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Opportunity spotted as dust settles on Mars

NASA's Opportunity rover appears as a blip in the center of this square. This image taken by HiRISE, a high-resolution camera onboard NASA's Mars Reconnaissance Orbiter, shows the dust storm over Perseverance Valley has substantially cleared. Image Credit: NASA/JPL-Caltech/Univ. of Arizona

NASA’s Opportunity rover appears as a blip in the center of this square. This image taken by HiRISE, a high-resolution camera onboard NASA’s Mars Reconnaissance Orbiter, shows the dust storm over Perseverance Valley has substantially cleared. Image Credit: NASA/JPL-Caltech/Univ. of Arizona

While NASA’s Opportunity Mars rover remains silent,  the skies of Mars are clear enough for the rover to be spotted from orbit. A new image from the Mars Reconnaissance Orbiter’s (MRO)HiRISE  camera shows Opportunity on the slopes of Perseverance Valley. Opportunity was descending into the valley, when a dust storm swept over the area a little more the 100 days ago.

The storm was one several that stirred up dust across the Red Planet, blocking sunlight from reaching the surface. Unable to generated sufficient power with its solar cells, Opportunity went into hibernation.

At some points during the dust storm, the tau, a measurement of how much sunlight reaches the surface, over Opportunity was estimated to be slightly higher than 10. On Thursday, September 20, the Tau was estimated to be approximately 1.3 by MRO’s Mars Color Imager (MARCI) camera. The means that about 25 percent of the direct sunlight is now reaching the surface.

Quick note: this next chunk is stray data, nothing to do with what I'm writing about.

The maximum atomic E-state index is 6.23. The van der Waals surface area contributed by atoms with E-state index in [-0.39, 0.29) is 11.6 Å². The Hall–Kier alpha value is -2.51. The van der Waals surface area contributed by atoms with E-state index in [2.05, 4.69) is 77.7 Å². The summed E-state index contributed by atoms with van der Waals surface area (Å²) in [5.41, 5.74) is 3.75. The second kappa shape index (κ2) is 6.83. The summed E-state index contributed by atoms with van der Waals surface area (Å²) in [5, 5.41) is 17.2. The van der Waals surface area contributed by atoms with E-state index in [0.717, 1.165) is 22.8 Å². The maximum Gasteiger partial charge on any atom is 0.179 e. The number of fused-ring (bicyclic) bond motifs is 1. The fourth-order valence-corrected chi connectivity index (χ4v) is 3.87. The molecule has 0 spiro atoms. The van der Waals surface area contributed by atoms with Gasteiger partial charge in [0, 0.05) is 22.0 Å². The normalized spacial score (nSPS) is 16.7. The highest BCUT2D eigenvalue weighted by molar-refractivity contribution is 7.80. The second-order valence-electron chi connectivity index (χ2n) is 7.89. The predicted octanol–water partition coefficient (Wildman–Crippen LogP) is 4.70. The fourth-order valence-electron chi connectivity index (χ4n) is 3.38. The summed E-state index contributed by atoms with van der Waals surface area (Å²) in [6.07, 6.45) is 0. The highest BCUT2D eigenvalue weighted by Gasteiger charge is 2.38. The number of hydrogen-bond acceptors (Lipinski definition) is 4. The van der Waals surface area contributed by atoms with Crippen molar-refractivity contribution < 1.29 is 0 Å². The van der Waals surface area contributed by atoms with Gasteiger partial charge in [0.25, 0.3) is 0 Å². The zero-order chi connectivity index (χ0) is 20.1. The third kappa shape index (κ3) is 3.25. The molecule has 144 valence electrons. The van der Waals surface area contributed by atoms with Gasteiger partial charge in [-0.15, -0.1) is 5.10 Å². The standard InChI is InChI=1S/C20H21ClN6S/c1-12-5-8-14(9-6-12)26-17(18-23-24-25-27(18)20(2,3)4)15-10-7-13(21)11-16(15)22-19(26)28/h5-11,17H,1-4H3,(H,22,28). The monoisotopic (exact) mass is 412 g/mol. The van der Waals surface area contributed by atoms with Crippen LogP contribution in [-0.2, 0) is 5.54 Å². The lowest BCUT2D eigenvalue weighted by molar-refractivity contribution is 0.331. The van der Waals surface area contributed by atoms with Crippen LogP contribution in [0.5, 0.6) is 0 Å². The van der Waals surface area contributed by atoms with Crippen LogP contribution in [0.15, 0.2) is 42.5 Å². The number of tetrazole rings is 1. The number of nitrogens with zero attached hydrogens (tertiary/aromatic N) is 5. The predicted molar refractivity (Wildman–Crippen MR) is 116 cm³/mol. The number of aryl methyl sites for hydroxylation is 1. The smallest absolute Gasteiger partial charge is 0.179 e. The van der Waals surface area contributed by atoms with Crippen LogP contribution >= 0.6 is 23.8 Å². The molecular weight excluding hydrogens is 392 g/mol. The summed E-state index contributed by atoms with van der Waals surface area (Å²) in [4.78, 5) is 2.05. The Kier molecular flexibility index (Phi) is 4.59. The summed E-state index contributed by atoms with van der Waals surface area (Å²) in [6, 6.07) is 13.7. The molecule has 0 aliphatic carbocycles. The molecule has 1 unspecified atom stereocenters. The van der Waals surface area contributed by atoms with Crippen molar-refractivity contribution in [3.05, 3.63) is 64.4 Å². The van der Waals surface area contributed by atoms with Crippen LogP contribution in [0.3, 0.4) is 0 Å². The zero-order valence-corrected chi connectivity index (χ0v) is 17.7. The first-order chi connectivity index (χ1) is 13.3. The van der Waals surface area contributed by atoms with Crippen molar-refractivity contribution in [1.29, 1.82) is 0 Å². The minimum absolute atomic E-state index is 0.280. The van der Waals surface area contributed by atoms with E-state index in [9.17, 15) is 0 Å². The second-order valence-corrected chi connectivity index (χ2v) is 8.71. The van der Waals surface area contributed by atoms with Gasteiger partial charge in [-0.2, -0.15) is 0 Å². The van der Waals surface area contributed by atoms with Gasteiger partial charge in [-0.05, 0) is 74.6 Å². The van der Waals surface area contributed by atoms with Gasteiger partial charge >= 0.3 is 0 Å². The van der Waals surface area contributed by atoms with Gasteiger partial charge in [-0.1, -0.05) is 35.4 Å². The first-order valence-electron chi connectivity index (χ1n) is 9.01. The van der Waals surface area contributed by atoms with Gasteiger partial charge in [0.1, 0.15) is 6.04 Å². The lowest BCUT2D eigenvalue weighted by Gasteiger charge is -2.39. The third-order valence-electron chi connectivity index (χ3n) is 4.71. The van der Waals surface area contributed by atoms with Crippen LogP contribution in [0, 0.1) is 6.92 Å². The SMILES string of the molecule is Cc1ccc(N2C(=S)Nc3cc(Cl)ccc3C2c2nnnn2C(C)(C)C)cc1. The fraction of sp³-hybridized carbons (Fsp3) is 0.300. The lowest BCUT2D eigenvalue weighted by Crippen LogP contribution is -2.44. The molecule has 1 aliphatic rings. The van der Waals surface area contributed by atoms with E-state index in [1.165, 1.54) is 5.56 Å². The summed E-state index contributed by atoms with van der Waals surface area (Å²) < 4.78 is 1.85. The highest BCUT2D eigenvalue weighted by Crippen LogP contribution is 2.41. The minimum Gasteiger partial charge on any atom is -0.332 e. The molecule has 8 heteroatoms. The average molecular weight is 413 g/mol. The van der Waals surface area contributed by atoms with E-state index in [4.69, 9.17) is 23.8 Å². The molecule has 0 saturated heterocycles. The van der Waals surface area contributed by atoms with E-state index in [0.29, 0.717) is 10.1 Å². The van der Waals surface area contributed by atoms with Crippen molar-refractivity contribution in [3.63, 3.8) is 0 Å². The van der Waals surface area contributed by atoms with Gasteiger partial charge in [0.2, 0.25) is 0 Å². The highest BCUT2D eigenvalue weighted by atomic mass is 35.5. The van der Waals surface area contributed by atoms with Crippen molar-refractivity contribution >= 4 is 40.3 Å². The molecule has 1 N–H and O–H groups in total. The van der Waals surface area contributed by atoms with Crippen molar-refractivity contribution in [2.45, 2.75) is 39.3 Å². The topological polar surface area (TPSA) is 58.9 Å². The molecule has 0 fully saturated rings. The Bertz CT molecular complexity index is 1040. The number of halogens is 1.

The Opportunity mission team at NASA’s Jet Propulsion Laboratory (JPL) hasn’t heard from the rover since June 10. In recent weeks the dust has begun to clear.  On September 11, JPL began increasing the frequency of commands it beams to the rover. Scientists don’t know how much dust has fallen on Opportunity’s solar arrays. The HiRISE image shows some reddening of the surrounding area, suggesting dust fallout, but it is not possible to determine how much dust is on the arrays. As the Red Planet’s dusty skies continue to clear, JPL will continue to send frequent commands and imaging will be repeated.

 

 

 

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Jim Sharkey is a lab assistant, writer and general science enthusiast who grew up in Enid, Oklahoma, the hometown of Skylab and Shuttle astronaut Owen K. Garriott. As a young Star Trek fan he participated in the letter-writing campaign which resulted in the space shuttle prototype being named Enterprise. While his academic studies have ranged from psychology and archaeology to biology, he has never lost his passion for space exploration. Jim began blogging about science, science fiction and futurism in 2004. Jim resides in the San Francisco Bay area and has attended NASA Socials for the Mars Science Laboratory Curiosity rover landing and the NASA LADEE lunar orbiter launch.

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